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Tuesday, June 25, 2024
HomeNewsPoliticsBusinessman Mike Braun, U.S. Senate Candidate in Indiana, Slams GOP for Reconsidering Earmarks

Businessman Mike Braun, U.S. Senate Candidate in Indiana, Slams GOP for Reconsidering Earmarks

Indiana State Representative Mike Braun, District 63. (Photo: Campaign Website)
Indiana State Representative Mike Braun, District 63. (Photo: Campaign Website)

Indiana State Representative Mike Braun, District 63. (Photo: Campaign Website)

Mike Braun, a conservative businessman from Jasper and candidate for U.S. Senate in Indiana, slammed Republicans for considering proposals to bring back earmarks, otherwise known as pork-barrel spending projects.

“Republicans ran on a promise to drain the swamp, and now they want to bring back the corrupt tool that led to multiple indictments and helped destroy voters’ faith in Republicans as good stewards of tax dollars?” Mr. Braun questioned in a statement to People’s Pundit Daily (PPD). “My position on earmarks is this – I oppose them, I won’t take them, and I’ll do everything I can do eliminate them, even if that means offering amendments in the Senate to strike projects inserted by members of my own party.”

When voters gave Republicans the majority in Congress under the Obama Administration, they did away with earmarks to please the conservative uprising within their party. But clearly, the voices of the base still fall on tone-deaf ears within certain Republican Establishment circles in Washington.

What is an earmark?

House Rule XXI defines earmarks as “a provision or report language included primarily at the request of a Member, Delegate, Resident Commissioner, or Senator providing, authorizing or recommending a specific amount of discretionary budget authority, credit authority, or other spending authority for a contract, loan, loan guarantee, grant, loan authority, or other expenditure with or to an entity, or targeted to a specific State, locality or Congressional district, other than through a statutory or administrative formula driven or competitive award process.”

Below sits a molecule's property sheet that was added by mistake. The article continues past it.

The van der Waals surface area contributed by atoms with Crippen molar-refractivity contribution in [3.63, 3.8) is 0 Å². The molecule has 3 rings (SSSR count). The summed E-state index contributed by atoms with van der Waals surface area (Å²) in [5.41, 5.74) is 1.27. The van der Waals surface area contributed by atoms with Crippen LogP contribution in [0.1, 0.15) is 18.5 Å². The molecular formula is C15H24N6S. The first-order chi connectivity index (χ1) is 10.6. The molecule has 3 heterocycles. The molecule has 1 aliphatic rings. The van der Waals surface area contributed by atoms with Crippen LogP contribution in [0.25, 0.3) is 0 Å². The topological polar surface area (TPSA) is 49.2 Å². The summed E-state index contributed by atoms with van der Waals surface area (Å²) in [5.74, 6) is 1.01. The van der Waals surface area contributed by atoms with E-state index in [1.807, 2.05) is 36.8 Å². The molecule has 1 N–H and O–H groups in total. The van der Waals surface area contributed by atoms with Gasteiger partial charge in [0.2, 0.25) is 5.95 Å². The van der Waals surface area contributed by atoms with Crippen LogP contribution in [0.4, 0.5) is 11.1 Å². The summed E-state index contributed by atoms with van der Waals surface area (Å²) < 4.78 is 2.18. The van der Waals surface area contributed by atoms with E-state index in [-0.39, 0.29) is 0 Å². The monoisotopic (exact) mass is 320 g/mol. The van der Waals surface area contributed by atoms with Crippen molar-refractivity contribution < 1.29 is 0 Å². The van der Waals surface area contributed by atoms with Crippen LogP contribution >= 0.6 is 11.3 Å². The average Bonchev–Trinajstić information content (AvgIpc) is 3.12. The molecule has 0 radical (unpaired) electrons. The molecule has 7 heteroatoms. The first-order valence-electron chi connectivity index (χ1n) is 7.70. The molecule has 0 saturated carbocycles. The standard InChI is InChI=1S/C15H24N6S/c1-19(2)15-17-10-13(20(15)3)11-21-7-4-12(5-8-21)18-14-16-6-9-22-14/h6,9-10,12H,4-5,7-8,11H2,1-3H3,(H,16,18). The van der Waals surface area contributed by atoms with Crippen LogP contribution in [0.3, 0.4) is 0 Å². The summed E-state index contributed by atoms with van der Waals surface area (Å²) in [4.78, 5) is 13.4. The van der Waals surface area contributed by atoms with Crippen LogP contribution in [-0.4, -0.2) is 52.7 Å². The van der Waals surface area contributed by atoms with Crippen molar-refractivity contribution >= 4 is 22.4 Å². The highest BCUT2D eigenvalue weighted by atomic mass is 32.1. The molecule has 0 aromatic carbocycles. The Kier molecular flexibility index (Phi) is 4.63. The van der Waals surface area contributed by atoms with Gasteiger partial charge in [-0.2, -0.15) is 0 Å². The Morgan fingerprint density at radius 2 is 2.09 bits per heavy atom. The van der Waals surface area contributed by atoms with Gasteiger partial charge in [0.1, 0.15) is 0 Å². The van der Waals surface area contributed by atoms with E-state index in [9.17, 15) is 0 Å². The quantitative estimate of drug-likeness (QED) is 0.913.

While it’s true that earmarks pale in comparison to other domestic spending programs, they’re used by lawmakers of a nation in deep debt for what essentially is seen as bribery for supporting legislation.

In mid-November 2016, Reps. Tom Rooney, R-Fla., and John Culberson, R-Texas, both introduced proposals to reinstate certain forms of earmarks on a limited basis. Hidden away from the public in the House Ways and Means Committee hearing room, which is located in the Longworth Office Building, they plotted how the 115th Congress could bring them back in January, 2017.

Ignorant to the chants of “Drain the Swamp” that won Donald Trump the election, the House Republican Conference was literally moments away from voting on the Rooney-Culberson proposals before House Speaker Paul Ryan, R-Wis., intervened.

However, he did promise Establishment Republican members a chance to address the question of whether to reinstate earmarks in the first quarter of 2017, which didn’t come to fruition. Now, Speaker Ryan says he would like to see hearings on the issue.

Mr. Braun, a state representative (District 63) who was first elected to the Indiana House of Representatives in 2014, called on his primary opponents Reps. Todd Rokita and Luke Messer to join with him in denouncing the effort.

“Congressmen Todd Rokita and Luke Messer both serve in the House,” Mr. Braun added. “They should join with me in denouncing and opposing any plan to bring earmarks back,” added Braun.

The eventual Republican nominee for U.S. Senate will go on to face the very vulnerable Democratic incumbent, Senator Joe Donnelly. In 2012, Mr. Donnelly faced an extremely flawed Republican nominee. With Indiana’s rightward shift and zero-percent ticket splits across the nation in 2016, he faces an uphill battle for reelection.

The race for the U.S. Senate in Indiana is rated SLIGHTLY REPUBLICAN on the PPD Election Projection Model.

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People's Pundit Daily delivers reader-funded data journalism covering the latest news in politics, polls, elections, business, the economy and markets.

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